Wilderness Survival Skills: When You’re Lost in the Woods
It’s easy to be thrust into a survival situation; go fishing, take a walk in the woods, a Sunday afternoon drive and all of the sudden, you find yourself stranded. What started out as a time for relaxation and enjoyment suddenly turns into a wilderness survival situation.
The question is; are you ready?
Do you have the knowledge you need for a wilderness survival situation and have you brought the equipment along to help you survive? This isn’t the time to look up that information; it’s time to take action. You have to be ready or you just might not make it.
Before You Go
Before you leave for that walk in the woods, it’s always a good idea to let someone know where you are going, the route you are planning on taking and when you expect to be back. That way, if you don’t return or contact them when you are expected to, they can raise the alarm about you being overdo. Knowing where you are gives officials and rescuers a much better chance of finding you.
Also, make sure you take at least a basic survival kit along. There are lots of different ideas about what that survival kit should include, but at a minimum, it needs to have some means of providing you with the basic necessities of wilderness survival; shelter, water, food and fire. In a pinch, you can do without the food for a couple of weeks.
There’s one other thing you need; that’s a means of calling out for help. Your cell phone might be able to help you with this, but only if it is charged and you are in an area where you have a signal. A spare battery pack might be worthwhile to carry around too.
But don’t just count on your cell phone. A whistle is a great means of calling for help. The other old standby is a signal mirror. Airplanes ten miles up in the air can catch the glint off of your mirror, allowing the pilots to pinpoint your location and pass it on to searchers.
When You Realize You’re Lost
Once you realize you are lost, stop. Before running off and making the situation worse, you need to take stock of your situation. What do you have with you that you can use for wilderness survival? How much daylight is left? What’s the weather like? Are there any landmarks you recognize? Do you have any cell phone signal?
If you have cell phone signal, you should contact someone as quickly as you can and tell them you are lost, as well as whatever other information you can, which will help rescuers find you. Make your report clear, quick and organized, as you may not be able to contact them again. If your phone has GPS and you can get coordinates off of it, then tell them the coordinates you are at as well.
In most cases, you’re better off allowing rescuers to find you, rather than trying to find your way back out of the woods. So, unless you have a pretty good idea of where you are (which would mean that you’re not lost) or it has been several days and they haven’t found you, don’t try walking out.
When the sun goes down, it’s going to get colder. Even in the summertime, the temperature can drop enough to cause you to have hypothermia, especially if you are wearing wet clothes. So, if it is less than two hours to sunset, basic wisdom of wilderness survival states that it’s time to establish camp, right there where you are.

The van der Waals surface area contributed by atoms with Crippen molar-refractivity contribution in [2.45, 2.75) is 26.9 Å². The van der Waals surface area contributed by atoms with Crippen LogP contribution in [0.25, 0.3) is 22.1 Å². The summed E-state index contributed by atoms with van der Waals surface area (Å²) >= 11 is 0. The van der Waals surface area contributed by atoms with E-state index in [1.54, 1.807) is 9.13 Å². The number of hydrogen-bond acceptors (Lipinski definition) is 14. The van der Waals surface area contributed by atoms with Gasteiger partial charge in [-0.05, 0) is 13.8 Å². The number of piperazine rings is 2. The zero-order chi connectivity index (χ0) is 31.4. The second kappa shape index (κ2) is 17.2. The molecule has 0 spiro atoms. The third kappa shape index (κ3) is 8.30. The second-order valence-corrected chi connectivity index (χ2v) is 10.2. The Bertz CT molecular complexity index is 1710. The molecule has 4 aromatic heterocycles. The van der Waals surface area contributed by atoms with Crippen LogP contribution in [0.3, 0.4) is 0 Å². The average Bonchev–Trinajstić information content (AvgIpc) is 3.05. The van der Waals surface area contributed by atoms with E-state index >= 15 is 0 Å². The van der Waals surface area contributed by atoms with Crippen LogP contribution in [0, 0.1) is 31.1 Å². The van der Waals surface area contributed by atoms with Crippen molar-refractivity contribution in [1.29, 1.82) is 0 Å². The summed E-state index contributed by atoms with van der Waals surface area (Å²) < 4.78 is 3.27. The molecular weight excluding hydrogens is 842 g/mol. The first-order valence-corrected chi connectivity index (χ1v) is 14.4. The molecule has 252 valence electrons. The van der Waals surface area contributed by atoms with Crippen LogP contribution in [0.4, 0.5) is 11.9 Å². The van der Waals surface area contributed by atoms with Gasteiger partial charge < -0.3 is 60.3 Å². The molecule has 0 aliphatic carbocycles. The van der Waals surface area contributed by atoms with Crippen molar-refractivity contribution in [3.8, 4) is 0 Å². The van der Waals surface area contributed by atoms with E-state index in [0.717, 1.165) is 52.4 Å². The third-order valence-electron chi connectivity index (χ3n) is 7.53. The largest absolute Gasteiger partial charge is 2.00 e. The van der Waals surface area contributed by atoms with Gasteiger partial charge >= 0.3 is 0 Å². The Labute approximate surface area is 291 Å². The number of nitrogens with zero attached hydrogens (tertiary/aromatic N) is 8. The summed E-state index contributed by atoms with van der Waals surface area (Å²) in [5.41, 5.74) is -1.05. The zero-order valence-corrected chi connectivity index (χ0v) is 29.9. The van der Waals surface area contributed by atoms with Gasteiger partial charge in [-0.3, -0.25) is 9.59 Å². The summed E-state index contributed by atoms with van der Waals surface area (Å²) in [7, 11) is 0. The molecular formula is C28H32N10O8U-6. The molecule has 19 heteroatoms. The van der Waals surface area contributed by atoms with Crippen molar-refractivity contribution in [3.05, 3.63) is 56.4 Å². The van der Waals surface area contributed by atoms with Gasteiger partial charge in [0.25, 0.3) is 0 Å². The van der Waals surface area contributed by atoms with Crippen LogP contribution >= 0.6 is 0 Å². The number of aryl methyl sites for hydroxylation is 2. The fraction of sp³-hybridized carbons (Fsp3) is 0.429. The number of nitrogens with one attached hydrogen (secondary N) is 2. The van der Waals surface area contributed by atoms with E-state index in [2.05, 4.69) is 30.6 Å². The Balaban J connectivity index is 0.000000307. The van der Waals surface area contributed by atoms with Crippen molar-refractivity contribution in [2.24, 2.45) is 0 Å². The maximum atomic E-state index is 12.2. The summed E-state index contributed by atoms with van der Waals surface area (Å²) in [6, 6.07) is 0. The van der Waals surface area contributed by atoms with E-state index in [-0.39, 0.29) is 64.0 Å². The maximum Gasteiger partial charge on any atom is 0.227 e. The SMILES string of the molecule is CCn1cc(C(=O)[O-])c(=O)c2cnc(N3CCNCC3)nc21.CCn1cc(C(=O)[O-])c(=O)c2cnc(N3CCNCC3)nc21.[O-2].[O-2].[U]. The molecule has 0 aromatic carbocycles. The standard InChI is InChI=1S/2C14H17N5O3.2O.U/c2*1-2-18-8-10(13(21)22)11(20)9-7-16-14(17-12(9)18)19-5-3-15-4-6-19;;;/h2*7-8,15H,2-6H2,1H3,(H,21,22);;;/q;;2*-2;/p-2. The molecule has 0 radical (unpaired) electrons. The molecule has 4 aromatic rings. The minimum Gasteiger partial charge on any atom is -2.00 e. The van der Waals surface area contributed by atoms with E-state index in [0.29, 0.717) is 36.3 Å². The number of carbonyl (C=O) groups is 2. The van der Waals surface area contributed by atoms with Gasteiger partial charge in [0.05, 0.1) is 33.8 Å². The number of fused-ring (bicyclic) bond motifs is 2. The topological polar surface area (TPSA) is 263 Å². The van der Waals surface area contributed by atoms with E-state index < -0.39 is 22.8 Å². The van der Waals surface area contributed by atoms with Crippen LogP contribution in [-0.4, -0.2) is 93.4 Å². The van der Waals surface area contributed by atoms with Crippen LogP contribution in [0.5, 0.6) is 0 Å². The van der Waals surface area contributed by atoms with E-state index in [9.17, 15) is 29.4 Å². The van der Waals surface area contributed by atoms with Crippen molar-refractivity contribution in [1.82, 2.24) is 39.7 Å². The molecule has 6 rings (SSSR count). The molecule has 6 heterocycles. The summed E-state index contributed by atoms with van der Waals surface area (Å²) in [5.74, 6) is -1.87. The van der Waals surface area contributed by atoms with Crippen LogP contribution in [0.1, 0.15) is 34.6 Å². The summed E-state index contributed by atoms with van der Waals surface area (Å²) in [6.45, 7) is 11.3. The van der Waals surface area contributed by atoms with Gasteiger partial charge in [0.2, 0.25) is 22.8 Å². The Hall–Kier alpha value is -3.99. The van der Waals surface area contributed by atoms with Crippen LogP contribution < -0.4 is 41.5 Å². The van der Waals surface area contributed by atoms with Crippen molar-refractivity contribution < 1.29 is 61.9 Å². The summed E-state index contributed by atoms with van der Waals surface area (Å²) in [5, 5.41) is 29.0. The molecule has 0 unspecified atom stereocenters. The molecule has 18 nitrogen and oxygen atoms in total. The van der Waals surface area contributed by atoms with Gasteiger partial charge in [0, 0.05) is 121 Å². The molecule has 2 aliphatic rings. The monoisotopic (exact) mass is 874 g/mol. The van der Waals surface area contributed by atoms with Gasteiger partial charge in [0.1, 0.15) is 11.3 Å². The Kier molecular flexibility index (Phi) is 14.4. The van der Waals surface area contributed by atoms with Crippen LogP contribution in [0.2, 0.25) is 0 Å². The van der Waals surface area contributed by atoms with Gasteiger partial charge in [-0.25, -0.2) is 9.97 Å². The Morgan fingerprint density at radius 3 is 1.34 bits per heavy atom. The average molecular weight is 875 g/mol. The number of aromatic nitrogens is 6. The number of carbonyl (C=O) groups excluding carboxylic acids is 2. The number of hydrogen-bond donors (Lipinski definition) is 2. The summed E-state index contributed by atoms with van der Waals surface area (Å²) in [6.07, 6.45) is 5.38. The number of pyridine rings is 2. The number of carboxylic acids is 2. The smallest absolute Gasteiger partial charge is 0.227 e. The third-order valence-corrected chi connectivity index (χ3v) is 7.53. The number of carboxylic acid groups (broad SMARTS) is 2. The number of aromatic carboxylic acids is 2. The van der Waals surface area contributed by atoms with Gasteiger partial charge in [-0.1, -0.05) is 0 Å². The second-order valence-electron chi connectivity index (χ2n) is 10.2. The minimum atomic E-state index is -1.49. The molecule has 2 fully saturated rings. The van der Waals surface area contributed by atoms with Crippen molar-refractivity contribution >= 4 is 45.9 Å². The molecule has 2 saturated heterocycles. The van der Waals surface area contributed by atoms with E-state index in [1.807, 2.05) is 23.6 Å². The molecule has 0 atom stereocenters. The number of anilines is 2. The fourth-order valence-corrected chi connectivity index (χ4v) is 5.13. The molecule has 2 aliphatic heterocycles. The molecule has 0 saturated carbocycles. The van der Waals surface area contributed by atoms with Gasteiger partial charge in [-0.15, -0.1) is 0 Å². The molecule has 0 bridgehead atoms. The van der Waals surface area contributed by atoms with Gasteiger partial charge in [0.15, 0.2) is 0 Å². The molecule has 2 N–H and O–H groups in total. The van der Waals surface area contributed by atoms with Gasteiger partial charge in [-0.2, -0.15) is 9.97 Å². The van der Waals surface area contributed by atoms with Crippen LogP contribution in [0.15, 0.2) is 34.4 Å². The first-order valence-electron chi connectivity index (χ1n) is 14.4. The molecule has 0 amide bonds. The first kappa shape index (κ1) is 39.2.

You can easily estimate the time till sunset by measuring the height of the sun above the horizon. Extend your hand and place the edge of your pinky on the horizon. Each finger’s width that the sun is above the horizon is approximately 15 minutes.
If you have more than two hours of time, you can try to locate some water. Setting up camp near water will save you from having to move camp the next day to find it. But don’t set your camp up right at the water, as that will deny it to the animals living in the woods. Instead, set up camp about 100 feet uphill of it. That’s close enough to give you access, but far enough to keep you from scaring the animals off.
Setting up camp basically means two things, building a shelter and building a fire. There are many ways of building shelters in the woods, but the easiest is to take shelter under a pine tree, if there are large pines you can use. There will be space under the lower branches, enough to sit up in, even though the tips of the branches might be brushing the ground. Clean out branches and debris, pile leaves around the base and you have a shelter.
Fire is necessary for several wilderness survival purposes. It will provide you with warmth, light, and protection. Most animals won’t go near a fire, so as long as you have a fire burning, you don’t have to worry about wild animals bothering you. But be careful that your fire can’t get out of control and turn into a forest fire.
Besides keeping yourself warm and drinking plenty of water, your biggest responsibility while waiting for rescue is to signal the rescuers. That means using your whistle and signaling mirror. Blow the whistle all day long, with pauses to listen for anyone crying out. Typically, the whistle can be heard much farther than the sound of a human voice, no matter how loud.
If you still have power and signal for your cell phone, use it occasionally to give update reports on your condition. Don’t leave it on all day though, as the battery will go dead. Then it won’t help you at all. Remember, text messages can get through at times when voice calls can’t.
If You Have to Walk Out
If you haven’t been rescued in three days, chances are that you will need to walk out. The easiest way to find your way out of any woods is to go downhill. Wherever you are, there will be roads downhill, if you go down far enough. Just keep going until you find a road or community and then ask for help.